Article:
Next, I compared each of Vern’s profiles against the TOS agreement, and created a nitpick list of each and every profile’s TOS violations.  I then highlighted those TOS violations that were high liability threats.  By doing so, I created creditable justification for why TOS violations should be enforced against each profile.  Of particular concern was a profile in which Vern impersonated a fictitious 14 year old female.

Given the number of recent criminal cases, involving online impersonations of underage females, this particular TOS violation stood out as a red flag, high liability threat for the Locobook operators.  From a legal perspective, it could be used to implicate Vern in various violations of US Code Title 18, Part I, Chapter 117, Sections 2421 through 2424; otherwise known as The Mann Act.

Online impersonation of underage persons by ordinary citizens, is an offense that is taken quite seriously by authorities; as recently illustrated in the Wisconsin Facebook sex scam case.

Seizing upon this opportunity, I developed an electronic document package containing:

  1. A cover letter, outlining how Vern engaged in behaviors that not only violated Locobook’s TOS agreement, but possibly Federal laws as well.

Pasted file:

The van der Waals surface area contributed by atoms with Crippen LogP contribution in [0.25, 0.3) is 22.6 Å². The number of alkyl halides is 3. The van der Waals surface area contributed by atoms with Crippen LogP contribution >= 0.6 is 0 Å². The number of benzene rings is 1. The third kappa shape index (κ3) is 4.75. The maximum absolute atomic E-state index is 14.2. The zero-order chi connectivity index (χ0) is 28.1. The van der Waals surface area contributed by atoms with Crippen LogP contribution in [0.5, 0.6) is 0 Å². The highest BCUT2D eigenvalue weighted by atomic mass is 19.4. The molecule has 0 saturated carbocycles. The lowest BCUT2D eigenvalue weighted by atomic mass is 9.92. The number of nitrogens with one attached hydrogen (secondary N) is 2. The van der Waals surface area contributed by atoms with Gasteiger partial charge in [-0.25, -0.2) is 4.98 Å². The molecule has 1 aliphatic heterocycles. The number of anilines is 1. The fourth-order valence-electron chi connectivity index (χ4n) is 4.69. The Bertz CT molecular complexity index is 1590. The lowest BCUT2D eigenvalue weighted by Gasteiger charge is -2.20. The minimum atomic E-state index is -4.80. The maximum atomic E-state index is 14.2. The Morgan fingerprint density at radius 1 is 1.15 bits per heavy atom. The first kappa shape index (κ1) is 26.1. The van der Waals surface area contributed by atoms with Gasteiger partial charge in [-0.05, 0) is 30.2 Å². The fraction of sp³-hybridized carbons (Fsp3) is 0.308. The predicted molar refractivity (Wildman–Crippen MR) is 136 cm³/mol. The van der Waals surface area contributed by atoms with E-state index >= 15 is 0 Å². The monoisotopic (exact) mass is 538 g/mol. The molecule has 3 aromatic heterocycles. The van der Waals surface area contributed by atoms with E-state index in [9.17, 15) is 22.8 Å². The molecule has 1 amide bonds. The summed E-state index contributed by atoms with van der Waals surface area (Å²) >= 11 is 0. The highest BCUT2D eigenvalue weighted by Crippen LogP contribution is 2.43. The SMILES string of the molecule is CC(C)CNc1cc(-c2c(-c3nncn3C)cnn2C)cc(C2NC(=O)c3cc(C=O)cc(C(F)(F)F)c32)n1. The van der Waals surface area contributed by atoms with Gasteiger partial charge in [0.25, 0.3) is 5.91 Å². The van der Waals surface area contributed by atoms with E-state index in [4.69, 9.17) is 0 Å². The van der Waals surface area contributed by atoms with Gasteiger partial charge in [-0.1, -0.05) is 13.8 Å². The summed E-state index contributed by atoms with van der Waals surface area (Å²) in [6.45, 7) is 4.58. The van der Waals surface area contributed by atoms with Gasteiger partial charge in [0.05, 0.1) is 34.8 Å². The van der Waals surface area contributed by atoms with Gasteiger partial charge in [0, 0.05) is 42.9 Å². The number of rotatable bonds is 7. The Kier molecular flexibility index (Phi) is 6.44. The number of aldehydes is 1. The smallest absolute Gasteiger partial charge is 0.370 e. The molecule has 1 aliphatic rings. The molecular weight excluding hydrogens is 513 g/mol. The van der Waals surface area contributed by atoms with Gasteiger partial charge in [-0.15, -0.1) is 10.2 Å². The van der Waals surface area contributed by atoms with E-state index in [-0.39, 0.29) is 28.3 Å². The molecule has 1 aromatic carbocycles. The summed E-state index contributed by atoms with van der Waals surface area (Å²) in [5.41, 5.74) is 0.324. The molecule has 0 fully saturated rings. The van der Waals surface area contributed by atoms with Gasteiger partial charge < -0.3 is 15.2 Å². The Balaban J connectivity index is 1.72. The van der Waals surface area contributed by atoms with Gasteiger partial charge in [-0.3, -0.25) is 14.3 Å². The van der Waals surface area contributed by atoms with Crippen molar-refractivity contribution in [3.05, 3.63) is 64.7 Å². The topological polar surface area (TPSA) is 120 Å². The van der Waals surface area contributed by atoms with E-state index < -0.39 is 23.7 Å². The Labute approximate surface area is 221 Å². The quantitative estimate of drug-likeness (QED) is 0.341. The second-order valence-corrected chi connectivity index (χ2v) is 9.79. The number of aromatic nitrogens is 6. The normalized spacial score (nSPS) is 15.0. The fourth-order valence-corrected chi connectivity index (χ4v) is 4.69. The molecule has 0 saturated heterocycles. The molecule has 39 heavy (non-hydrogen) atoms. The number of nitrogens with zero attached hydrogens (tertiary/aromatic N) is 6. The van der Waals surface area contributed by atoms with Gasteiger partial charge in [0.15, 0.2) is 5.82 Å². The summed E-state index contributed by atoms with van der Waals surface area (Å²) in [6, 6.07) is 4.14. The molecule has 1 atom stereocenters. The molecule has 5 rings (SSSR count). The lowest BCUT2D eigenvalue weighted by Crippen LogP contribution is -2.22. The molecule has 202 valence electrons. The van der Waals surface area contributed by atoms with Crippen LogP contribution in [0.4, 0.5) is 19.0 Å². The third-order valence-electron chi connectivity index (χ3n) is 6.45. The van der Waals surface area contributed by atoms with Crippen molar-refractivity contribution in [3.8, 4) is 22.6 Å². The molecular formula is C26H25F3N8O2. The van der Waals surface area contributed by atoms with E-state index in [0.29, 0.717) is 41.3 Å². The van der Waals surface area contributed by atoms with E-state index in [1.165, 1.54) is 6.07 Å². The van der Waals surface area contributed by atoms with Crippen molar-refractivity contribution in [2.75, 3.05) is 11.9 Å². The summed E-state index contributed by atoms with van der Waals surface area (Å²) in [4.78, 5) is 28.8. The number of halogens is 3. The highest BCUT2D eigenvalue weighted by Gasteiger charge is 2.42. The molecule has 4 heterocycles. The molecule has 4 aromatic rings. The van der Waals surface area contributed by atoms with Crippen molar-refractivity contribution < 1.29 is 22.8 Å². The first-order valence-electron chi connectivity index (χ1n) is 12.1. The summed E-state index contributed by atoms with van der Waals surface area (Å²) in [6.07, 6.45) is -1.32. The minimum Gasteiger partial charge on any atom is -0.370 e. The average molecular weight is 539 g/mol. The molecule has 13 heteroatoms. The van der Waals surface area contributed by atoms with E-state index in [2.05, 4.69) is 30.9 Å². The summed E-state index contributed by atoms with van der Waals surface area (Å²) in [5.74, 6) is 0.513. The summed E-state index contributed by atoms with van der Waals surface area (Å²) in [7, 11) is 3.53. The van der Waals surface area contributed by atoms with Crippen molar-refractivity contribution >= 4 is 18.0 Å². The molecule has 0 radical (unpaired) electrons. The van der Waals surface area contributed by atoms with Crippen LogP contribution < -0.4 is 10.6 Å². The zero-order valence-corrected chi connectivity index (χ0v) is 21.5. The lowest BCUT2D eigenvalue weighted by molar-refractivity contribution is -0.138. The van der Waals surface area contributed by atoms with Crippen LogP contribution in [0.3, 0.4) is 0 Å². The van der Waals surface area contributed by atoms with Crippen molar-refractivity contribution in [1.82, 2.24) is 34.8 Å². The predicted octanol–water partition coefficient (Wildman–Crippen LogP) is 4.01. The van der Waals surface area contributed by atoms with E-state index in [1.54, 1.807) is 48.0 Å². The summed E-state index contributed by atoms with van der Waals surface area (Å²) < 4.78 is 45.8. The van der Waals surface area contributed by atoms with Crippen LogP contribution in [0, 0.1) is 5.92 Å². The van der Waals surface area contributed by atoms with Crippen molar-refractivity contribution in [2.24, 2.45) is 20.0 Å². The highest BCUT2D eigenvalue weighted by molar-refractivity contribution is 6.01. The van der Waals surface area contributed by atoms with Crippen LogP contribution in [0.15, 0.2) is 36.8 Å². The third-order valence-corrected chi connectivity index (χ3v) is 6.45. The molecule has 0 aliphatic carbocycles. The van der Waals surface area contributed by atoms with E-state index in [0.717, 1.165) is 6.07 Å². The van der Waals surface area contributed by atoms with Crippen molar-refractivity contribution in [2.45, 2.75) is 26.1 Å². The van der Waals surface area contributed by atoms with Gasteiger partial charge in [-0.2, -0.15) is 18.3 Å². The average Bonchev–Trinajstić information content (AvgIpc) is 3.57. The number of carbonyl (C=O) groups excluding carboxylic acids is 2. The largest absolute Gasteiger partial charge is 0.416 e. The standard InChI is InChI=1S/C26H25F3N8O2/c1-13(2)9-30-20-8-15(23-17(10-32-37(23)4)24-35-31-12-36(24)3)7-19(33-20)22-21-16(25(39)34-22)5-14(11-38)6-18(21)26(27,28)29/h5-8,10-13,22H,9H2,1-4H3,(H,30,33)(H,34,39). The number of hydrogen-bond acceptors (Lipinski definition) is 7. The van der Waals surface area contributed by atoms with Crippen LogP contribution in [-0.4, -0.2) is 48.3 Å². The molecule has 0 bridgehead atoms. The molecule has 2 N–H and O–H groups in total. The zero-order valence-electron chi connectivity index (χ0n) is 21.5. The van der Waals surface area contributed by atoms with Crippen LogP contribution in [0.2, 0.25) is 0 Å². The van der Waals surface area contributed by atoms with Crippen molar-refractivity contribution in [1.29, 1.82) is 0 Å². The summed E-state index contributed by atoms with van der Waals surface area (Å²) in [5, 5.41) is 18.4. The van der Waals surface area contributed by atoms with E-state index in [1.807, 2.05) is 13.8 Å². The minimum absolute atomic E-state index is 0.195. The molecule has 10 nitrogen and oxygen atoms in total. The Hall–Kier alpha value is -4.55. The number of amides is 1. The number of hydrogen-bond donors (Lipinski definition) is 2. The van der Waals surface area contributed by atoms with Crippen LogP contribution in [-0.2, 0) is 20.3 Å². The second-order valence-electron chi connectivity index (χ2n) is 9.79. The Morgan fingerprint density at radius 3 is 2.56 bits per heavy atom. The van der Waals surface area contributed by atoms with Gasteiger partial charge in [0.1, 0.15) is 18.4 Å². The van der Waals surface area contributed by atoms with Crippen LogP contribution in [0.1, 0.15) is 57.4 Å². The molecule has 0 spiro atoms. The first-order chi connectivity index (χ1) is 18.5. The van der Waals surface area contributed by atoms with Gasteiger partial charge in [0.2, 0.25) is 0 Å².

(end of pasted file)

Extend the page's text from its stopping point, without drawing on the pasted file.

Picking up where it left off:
2. Personal identification information, that can positively identify Vern as the creator of the discovered profiles.
  3. A list of known Locobook profiles that can be attributed to Vern.
  4. An assessment of each profile; with an emphasis on discussing those TOS violations that were high liability threats.

I then anonymously sent the document package, via The Onion Router (TOR) network, to both the Locobook operators, and the FBI office that had jurisdiction over Vern.

Within two weeks, Vern’s profiles began disappearing at the rate of three per day.  Any new profiles Vern tried creating, were deleted by Locobook within two days of creation.

After four weeks, Vern was left with only one personal profile, dedicated to his personal interests.  Since then, Lexus has reported no new problems with impersonation profiles.

If you or someone you know, is having problems similar to those of this client, please contact The Assurer.